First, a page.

Diatomaceous Earth questions and help.

jerem(5b)July 7, 2010

I have a really bad earwig problem they keep eating all my seedlings so after research i decided to buy some Diatomaceous Earth but all i could find is something called Bug Killer Dust but the ingredient is: Silicon Dioxide - Present as 100% Diatomaceous Earth....80%. Is this the right stuff? Also whats the best way to use it should i put it in a salt shaker and shake it around the base of each plant or around the entire outside of the garden or how? How thick? Just a quick shake or a thick line? Also i read both that after rain i have to reapply but i also read that the rain does not effect the powder so which would be true?

Thanks!

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Kimmsr(4a/5b-MI)

Diatomaceous Earth is what is left of some wee sea critters from eons ago, a shell like silica stuff. The food grade is not processed much so the sharp edges remain to cut into the exoskeleton of some insects. What you found is the right stuff and the package it comes in, usually and what I have seen, is a shaker to apply of. A light dusting on and around the plants you want to protect, reapplied after a rain, is all that is needed. This needs to be reapplied after a rain, or after you water the garden, because the DE will absorb water and soften. Some people report that after drying the DE is just as effective as it was before getting wet. I've not seen that.

    Bookmark   July 8, 2010 at 7:17AM
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Dan Staley

Agree with kimmsr, after any wetting DE needs to be reapplied. It also is a non-target killer and good bugs will die too, so apply judiciously as well as putting out traps and repellents.

Dan

    Bookmark   July 8, 2010 at 9:34AM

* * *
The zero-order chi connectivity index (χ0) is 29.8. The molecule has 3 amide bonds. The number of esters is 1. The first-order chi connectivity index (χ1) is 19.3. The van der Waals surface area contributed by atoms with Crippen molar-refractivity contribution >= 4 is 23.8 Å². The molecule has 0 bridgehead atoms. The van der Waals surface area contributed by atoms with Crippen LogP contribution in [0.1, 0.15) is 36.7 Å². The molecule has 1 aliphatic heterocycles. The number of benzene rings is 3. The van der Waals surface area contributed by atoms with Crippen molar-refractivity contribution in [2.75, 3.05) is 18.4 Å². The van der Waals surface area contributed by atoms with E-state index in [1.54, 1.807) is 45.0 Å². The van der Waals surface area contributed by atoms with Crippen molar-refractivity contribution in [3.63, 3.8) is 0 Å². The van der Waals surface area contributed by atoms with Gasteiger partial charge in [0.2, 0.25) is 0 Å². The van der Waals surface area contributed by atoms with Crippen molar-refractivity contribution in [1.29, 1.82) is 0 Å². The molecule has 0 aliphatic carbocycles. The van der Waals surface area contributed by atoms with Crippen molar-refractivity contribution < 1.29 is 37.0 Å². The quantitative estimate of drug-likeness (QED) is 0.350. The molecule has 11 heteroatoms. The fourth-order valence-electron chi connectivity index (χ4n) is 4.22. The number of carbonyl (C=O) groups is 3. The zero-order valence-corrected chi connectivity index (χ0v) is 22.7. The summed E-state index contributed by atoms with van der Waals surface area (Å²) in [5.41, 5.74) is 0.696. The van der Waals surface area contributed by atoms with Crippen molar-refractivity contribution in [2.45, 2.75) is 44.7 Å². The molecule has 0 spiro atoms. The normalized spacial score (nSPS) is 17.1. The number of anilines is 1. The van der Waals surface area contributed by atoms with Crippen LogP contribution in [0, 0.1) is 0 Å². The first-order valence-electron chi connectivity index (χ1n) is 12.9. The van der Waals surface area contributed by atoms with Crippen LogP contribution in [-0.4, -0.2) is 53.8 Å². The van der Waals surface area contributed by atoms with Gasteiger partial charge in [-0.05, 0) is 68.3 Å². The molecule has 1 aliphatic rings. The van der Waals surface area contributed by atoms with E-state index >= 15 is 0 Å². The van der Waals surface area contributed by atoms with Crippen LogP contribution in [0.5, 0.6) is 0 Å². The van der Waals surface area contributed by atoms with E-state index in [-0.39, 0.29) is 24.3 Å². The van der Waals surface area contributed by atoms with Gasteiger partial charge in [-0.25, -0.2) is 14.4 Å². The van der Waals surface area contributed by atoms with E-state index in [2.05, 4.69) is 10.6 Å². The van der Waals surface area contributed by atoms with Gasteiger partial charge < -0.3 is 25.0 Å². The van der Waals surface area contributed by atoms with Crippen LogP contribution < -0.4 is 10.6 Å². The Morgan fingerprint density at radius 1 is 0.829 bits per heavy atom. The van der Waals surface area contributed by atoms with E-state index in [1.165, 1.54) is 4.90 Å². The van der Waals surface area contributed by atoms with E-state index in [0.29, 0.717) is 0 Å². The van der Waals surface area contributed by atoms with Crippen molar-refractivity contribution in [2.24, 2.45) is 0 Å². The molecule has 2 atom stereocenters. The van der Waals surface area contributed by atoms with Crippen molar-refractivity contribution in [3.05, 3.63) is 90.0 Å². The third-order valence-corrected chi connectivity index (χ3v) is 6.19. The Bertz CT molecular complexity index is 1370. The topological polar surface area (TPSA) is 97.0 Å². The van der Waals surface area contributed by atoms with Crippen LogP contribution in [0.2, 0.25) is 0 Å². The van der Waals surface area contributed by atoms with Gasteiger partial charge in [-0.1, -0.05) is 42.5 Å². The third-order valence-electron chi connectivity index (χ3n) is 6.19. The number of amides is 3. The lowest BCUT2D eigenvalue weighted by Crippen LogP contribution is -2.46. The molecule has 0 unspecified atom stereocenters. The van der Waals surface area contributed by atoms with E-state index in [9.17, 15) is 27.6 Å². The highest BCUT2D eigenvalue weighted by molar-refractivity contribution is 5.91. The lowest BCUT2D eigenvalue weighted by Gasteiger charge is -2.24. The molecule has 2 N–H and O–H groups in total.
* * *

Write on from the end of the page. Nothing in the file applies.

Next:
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rhizo_1 (North AL) zone 7

I'll share my experiences with the other aspect of DE. I've applied it wet, with a sticker. You can add a bit of soap or horticultural oil. DE doesn't dissolve in water or soften. The additives might, though. I've seen some products with quite a percentage of ingredients other than DE.

Much of the DE will sink to the bottom so you'd have to keep the sprayer agitated. If the screen in your sprayer is too small, it won't work with DE. It simply does not dissolve. It DOES lose some of its physical aspects when wet, but once dry, it's the same stuff. Outside, an irrigation cycle or rainfall will cause an application of DE to settle into the soil or nooks and crannies, however.

There is much information about how to make it spray-able . It's been used that way for generations and for a wide range of applications ( agriculture, orchards, livestock, poultry, etc.).

All that being said, I don't use DE outside in the landscaping or garden areas any more at all for the reasons that Dan mentioned. Too many beneficials out there that can be affected by DE.

If you are trying to protect seedling flats or containerized plants, that would be different. I'd be overrun with fire ants in my containerized plants and earwigs and sowbugs in the seedling flats if I didn't. DE can be sprinkled on top OR you can mix it into the potting mix prior to planting. All of my bonsai mix contains DE.

    Bookmark   July 8, 2010 at 10:17AM
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